Chapter 14.5: Academic support - Courses involving laboratory work

14.5.1. Basic principles

  • Traditional laboratory environment and work are often inaccessible to many students with disabilities. The inaccessibility deprives many students with disabilities of the equal opportunities of actively and fully participating in laboratory work to gain and demonstrate science knowledge.
  • Do not immediately assume the stereotypical inability for students with disabilities to engage in laboratory work or exclude them from the laboratory work at the outset.
  • Establish an accessible laboratory environment.
  • Course instructors and laboratory technicians discuss with students with disabilities and identify any potential danger. Work out safety precautions and a laboratory emergency evacuation plan.

14.5.2. Active participation of students with disabilities in laboratory work

  • Ensure that students with disabilities have active and essential roles in any hands-on laboratory work to benefit from the actual laboratory work to the fullest extent.
  • Some students with disabilities may work with the laboratory assistants. Students with disabilities can give instructions to the laboratory assistants to participate in the laboratory class, for example:
    • Sighted laboratory assistants can describe the changes in the chemicals and students with visual impairment can enter the observations in the computer data file.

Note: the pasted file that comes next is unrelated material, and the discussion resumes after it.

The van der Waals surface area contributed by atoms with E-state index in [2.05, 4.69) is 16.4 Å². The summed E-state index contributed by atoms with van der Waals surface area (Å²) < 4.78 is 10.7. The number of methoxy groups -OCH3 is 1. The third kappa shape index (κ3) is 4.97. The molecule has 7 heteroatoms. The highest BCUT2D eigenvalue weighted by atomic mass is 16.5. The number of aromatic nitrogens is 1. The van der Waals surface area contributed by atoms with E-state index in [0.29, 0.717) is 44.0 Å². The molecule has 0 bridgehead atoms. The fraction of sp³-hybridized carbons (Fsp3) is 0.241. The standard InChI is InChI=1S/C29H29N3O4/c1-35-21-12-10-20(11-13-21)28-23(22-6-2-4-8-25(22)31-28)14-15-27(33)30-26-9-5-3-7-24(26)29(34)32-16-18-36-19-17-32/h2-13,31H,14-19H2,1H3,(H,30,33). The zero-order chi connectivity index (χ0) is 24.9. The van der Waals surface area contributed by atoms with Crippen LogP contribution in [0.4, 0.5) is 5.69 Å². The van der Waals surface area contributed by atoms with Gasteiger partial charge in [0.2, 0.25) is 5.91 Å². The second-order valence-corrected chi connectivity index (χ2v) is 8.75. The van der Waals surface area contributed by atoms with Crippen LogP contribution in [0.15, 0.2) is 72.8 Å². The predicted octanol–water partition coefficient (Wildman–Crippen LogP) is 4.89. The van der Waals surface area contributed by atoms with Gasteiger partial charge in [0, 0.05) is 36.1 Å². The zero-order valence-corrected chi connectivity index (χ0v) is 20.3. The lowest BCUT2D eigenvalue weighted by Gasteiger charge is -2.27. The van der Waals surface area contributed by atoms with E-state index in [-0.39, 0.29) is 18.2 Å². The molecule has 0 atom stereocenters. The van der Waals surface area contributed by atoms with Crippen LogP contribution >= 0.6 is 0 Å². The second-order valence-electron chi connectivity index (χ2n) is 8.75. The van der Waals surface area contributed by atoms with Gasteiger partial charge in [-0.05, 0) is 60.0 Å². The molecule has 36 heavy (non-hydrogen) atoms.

• Students with mobility disability can describe what chemicals to add and what type of test tube to use and laboratory assistants perform the actions accordingly.
  • Reasonable accommodations should be made to allow guide dog access to the laboratory. Potential exposure of the dog to hazardous chemicals and possible protection should be considered.

14.5.3. Essential design of laboratory environment and apparatus

  • A Braille name tag on the laboratory coat and apparatus would also be useful to students with visual impairment.
  • The aisles should be clear and wide enough for students who use wheelchairs to maneuver their wheelchairs in the laboratory.
  • Tactile floor map showing the setting of the laboratory is useful to the orientation of students with visual impairment.
  • Provide adjustable laboratory workstations that allow certain degree of flexibility.
  • Benches with adjustable height and removable cabinet doors ensure a clear knee space for students who use wheelchairs to approach the workstations.
  • Provide laboratory facilities, devices and apparatus that are adaptive and more accessible for students with different disabilities.
  • Some laboratory equipment with audible output, such as colour detector, talking voltmeter and conductivity meter, may be operated independently by students with visual impairment.
  • Emboss printing and the combined use of some simple materials such as “Play-Doh” with toothpicks might facilitate students with visual impairment to get a sense of different molecules, shapes, materials and texture.
  • Amplified stethoscope is essential for hard-of-hearing medical students.
  • Students and/or teachers may connect the microscopes to computer control interface for easier manipulation of the microscope to accommodate students with different disabilities and personal preferences.

14.5.4. Recommended guidelines